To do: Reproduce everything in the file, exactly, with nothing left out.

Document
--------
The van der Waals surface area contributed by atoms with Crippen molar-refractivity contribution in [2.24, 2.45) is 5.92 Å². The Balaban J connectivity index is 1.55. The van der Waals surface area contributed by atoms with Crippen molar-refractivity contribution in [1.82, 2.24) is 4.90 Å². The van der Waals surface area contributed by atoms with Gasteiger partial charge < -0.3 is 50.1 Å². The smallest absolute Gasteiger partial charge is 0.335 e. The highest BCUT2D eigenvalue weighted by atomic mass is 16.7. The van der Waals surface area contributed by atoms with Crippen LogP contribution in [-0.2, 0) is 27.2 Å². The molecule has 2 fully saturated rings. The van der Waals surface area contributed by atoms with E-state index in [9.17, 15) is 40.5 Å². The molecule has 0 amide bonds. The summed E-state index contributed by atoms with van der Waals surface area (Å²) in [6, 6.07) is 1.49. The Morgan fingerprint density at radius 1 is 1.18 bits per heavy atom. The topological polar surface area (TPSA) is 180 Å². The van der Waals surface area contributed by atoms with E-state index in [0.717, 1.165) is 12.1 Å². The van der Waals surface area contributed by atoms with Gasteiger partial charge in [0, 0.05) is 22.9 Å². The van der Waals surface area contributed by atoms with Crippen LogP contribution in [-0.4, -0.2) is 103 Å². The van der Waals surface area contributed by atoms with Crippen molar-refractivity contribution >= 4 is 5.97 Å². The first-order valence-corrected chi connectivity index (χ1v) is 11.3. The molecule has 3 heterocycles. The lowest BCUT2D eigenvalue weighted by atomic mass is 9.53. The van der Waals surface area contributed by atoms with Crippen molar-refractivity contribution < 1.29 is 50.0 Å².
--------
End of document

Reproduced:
The van der Waals surface area contributed by atoms with Crippen molar-refractivity contribution in [2.24, 2.45) is 5.92 Å². The Balaban J connectivity index is 1.55. The van der Waals surface area contributed by atoms with Crippen molar-refractivity contribution in [1.82, 2.24) is 4.90 Å². The van der Waals surface area contributed by atoms with Gasteiger partial charge < -0.3 is 50.1 Å². The smallest absolute Gasteiger partial charge is 0.335 e. The highest BCUT2D eigenvalue weighted by atomic mass is 16.7. The van der Waals surface area contributed by atoms with Crippen LogP contribution in [-0.2, 0) is 27.2 Å². The molecule has 2 fully saturated rings. The van der Waals surface area contributed by atoms with E-state index in [9.17, 15) is 40.5 Å². The molecule has 0 amide bonds. The summed E-state index contributed by atoms with van der Waals surface area (Å²) in [6, 6.07) is 1.49. The Morgan fingerprint density at radius 1 is 1.18 bits per heavy atom. The topological polar surface area (TPSA) is 180 Å². The van der Waals surface area contributed by atoms with E-state index in [0.717, 1.165) is 12.1 Å². The van der Waals surface area contributed by atoms with Gasteiger partial charge in [0, 0.05) is 22.9 Å². The van der Waals surface area contributed by atoms with Crippen LogP contribution in [-0.4, -0.2) is 103 Å². The van der Waals surface area contributed by atoms with Crippen molar-refractivity contribution >= 4 is 5.97 Å². The first-order valence-corrected chi connectivity index (χ1v) is 11.3. The molecule has 3 heterocycles. The lowest BCUT2D eigenvalue weighted by atomic mass is 9.53. The van der Waals surface area contributed by atoms with Crippen molar-refractivity contribution < 1.29 is 50.0 Å².